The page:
Skip to main content

Neutrinos: a different portal to new physics Beyond the Standard Model

Periodic Report Summary 2 - NUMASS (Neutrinos: a different portal to new physics Beyond the Standard Model)

The NuMass project focuses on the possibility that new physics, namely particles and/or interactions, exist at low energy scales, below the one reachable at the LHC. This approach is opposite to widely studied Standard Model extensions, which invoke new physics at scales so high that they will never be tested directly, and orthogonal to TeV models accessible at the LHC. The NuMass idea is that new particles in Nature could be hidden away not because they are too heavy but because, although light, they interact too weakly with ordinary matter. Neutrinos play a unique role as they are by far the least understood of the standard fermions: if new particles or interactions indeed exist at low scales, they could couple more strongly to neutrinos than to other standard particles, e.g. quarks. Therefore, neutrinos are a unique portal into low energy physics.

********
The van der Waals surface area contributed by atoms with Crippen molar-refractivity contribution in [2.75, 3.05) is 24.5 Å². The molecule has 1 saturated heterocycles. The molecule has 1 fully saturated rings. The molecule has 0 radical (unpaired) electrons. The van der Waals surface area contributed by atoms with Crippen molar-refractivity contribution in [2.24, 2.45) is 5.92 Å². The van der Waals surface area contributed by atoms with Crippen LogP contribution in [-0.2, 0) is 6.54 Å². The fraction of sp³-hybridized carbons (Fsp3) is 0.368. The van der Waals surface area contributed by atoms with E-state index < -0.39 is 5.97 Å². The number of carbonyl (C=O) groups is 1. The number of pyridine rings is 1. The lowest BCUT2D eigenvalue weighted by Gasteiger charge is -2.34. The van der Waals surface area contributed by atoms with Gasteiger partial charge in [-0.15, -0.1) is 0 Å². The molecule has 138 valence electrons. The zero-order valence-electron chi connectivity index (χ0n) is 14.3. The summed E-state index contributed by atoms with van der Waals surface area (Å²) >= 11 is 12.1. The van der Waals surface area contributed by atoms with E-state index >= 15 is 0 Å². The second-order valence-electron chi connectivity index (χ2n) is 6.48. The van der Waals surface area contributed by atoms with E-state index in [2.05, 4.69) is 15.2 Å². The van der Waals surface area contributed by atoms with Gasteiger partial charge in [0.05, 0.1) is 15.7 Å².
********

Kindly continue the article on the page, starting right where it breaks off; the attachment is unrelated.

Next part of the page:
The NuMass project combines particle theory, phenomenology and cosmology in order to test this possibility. The project is progressing well and has made significant advances towards its objectives. A key results is the novel explanation for the MiniBooNE low energy excess of events, which invokes the existence of MeV sterile neutrinos and new light bosons. In this way, it has combined the usually separated fields of neutrino physics and dark photon searches with interesting consequences which will be further explored in the second part of the project. The currently running MicroBooNE experiment will be able to test this explanation. NuMass has also shown that this experiment, together with ICARUS and SBND in the SBN programme at Fermilab, can reach the best sensitivity to searches of heavy sterile neutrinos, exploiting the presence of a cluster of detectors and the unprecedented LAr event reconstruction capabilities. In addition to these short baseline neutrino experiments, NuMass has also considered the physics reach of long baseline neutrino oscillation experiments, combining T2HK and DUNE, and their ability to measure with precision the leptonic mixing parameters, providing key inputs to test their origin. NuMass has studied the latter problem, in terms of new flavour symmetries in the leptonic sector, and has addressed the related problem of the origin of neutrino masses, considering possible signatures of these models such as charge lepton flavour violation and collider signals. Complementary to this, NuMass has also considered the cosmological consequences of these models, proposing a novel mechanism for baryogenesis, arising from a CP-violating phase transition in the Early Universe, studying the possibility of interactions between dark matter and neutrinos and assessing the viability of non-standard cosmological models, specifically modified gravity ones.